Hush is a horror film that Netflix has recently bestowed upon the masses—the masses that are eager to watch another survival horror film set to the backdrop of nihilism. Nothing matters, as Maddie, the protagonist with “writer brain” (that is, a mind that peeks at a plot and imagines all possible endings, choosing the best one to put on paper), transitions from scrambling to finish her latest novel to scrambling to defeat an unnamed assailant before he kills her.
Essentially, a masked stranger descends upon Maddie’s home, tucked away in the woods, and proceeds to carry out his undisclosed plan that is to result in her death. To top it all off, Maddie is deaf. He clips her access to the Internet and cell service, electricity, and takes her phone away. Armed with a cross bow and knife (two of the most inefficient weapons of all time for a serial killer to bring to a remote cabin), he stalks the outside perimeters of the house, waiting until “it’s time” to kill her—that is, when she has lost all hope and wants to die. She reminds him that he could still choose to leave her alone because she hasn’t seen his face and won’t tell anyone about the incident. As hard as that would be for our masked villain to believe, he nevertheless removes his mask and says, “now you have.” And with that the audience gasps as the nonsensical plot thickens.
The movie continues to unfold with Maddie making the worst possible decisions imaginable and the unmasked antagonist proceeding to terrify and scare and stalk her from the outside of her house. The sly killer that seemed mysterious and efficient from the onset slowly became human, most vividly when removing his mask, showing his face to Maddie and the audience. From then on, his firm grasp on the situation slowly slipped away. He lost control and he died because of it. Maddie survives and the final scene ends with a close-up of her face, wearing a bloody smile. Leaving us all to ponder who was torturing whom?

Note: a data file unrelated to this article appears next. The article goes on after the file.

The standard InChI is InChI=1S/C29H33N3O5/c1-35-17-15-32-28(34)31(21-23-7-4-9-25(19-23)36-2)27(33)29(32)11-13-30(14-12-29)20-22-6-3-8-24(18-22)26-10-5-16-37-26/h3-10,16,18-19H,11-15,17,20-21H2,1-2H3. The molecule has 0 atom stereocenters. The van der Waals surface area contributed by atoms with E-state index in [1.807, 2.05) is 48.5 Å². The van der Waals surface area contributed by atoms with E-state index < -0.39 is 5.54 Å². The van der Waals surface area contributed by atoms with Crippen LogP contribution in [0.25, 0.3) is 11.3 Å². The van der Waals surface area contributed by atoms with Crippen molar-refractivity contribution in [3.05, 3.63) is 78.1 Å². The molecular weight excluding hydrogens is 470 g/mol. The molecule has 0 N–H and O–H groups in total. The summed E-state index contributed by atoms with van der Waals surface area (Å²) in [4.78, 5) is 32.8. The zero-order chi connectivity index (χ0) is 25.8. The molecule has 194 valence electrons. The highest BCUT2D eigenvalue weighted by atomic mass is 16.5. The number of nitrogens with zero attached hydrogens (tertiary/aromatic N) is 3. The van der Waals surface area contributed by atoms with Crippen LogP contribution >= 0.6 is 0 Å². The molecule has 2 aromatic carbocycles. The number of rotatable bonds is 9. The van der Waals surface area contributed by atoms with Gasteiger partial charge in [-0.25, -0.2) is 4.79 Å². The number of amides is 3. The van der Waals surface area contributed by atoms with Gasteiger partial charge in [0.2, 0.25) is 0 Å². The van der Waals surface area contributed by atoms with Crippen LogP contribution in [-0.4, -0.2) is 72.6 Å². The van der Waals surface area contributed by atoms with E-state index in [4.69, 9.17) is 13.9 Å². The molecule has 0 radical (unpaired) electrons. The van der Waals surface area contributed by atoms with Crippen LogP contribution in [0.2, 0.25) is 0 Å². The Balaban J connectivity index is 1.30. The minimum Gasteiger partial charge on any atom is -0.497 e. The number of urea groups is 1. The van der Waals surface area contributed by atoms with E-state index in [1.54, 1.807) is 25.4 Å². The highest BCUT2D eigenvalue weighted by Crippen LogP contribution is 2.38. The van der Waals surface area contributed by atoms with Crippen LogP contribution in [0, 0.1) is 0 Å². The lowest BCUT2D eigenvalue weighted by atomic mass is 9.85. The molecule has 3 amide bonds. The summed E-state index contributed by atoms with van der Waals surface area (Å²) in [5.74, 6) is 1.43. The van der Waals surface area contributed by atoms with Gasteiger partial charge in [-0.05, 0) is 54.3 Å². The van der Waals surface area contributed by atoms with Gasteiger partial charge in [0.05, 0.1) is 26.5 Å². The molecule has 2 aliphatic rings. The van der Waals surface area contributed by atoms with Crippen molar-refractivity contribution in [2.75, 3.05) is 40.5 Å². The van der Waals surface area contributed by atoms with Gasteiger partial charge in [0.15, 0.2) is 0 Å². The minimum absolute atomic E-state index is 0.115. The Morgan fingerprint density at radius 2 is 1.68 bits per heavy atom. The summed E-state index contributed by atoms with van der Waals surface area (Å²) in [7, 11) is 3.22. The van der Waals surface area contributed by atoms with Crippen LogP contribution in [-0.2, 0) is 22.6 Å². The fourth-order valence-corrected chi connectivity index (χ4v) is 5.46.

The central problem with the film’s assumptions is that Maddie isn’t the only one being tortured. She is being tortured, don’t get me wrong, but so is the audience and so is the murderer. After all, the whole movie is an endless string of shots that feature Maddie and the killer in their various locations, both seeking to out-maneuver the other, and with the camera as the medium through which the audience is exposed to these two intolerable characters orbiting each other in the dark, the audience is thereby grafted into their meaningless spiral. There are countless times that Maddie could have eliminated the killer, or that the killer could’ve eliminated Maddie, and the audience perceives this. But that isn’t the point of the movie; its point is to sustain the film’s unpleasant plot “until it’s time” to just barge in and put an end to it. After all, this film isn’t just an unpleasant experience because it depicts a dual between two minds that have chosen fight over flight; it’s unpleasant simply because of the absurdity of that which the film choses to put forth in order to sustain the tension in a plot that hasn’t even been explained to begin with. And this shows with the few other characters that are introduced for seemingly no other reason than to plunge the audience further into unmitigated irritation. The painfully absurd scene where John gives his phone to the killer, believing that he’s actually just a police officer responding to a break-in call, is just one example in which the audience has to be sliding back from the edge of their seats and into a cloud of frustration.
While this film is fun to watch, especially with friends, the voices of other possible endings won’t hush in one’s head. It seems implausible and yet fitting, for there was never a motive for or satisfactory resolution of the plot. In the end, all possible options, as Maddie remarked, will result in the same outcome. This movie has no meaning and no significance. It’s just a conglomerate of unpleasant absurdity, and no one—not even the audience—can avoid that ending. Far from being intended as another horror-bashing review of a lower-budget film that frankly wasn’t intended to ever win an Oscar to begin with, this is instead written to diagnose a larger phenomenon in which this movie epitomizes. Horror flicks of this nature are always laborious to watch with a logically rigorous mind, so that isn’t unexpected or any more unpleasant than what’s typical. However, this movie induced an epiphany in my mind—the mask removed so to say; namely, this movie is indicative of lazy horror pushed to its extreme. It’s so immensely frustrating to watch another film, with such promise and popularity, once again, serve as nothing but the catalyst toward artistic nihilism.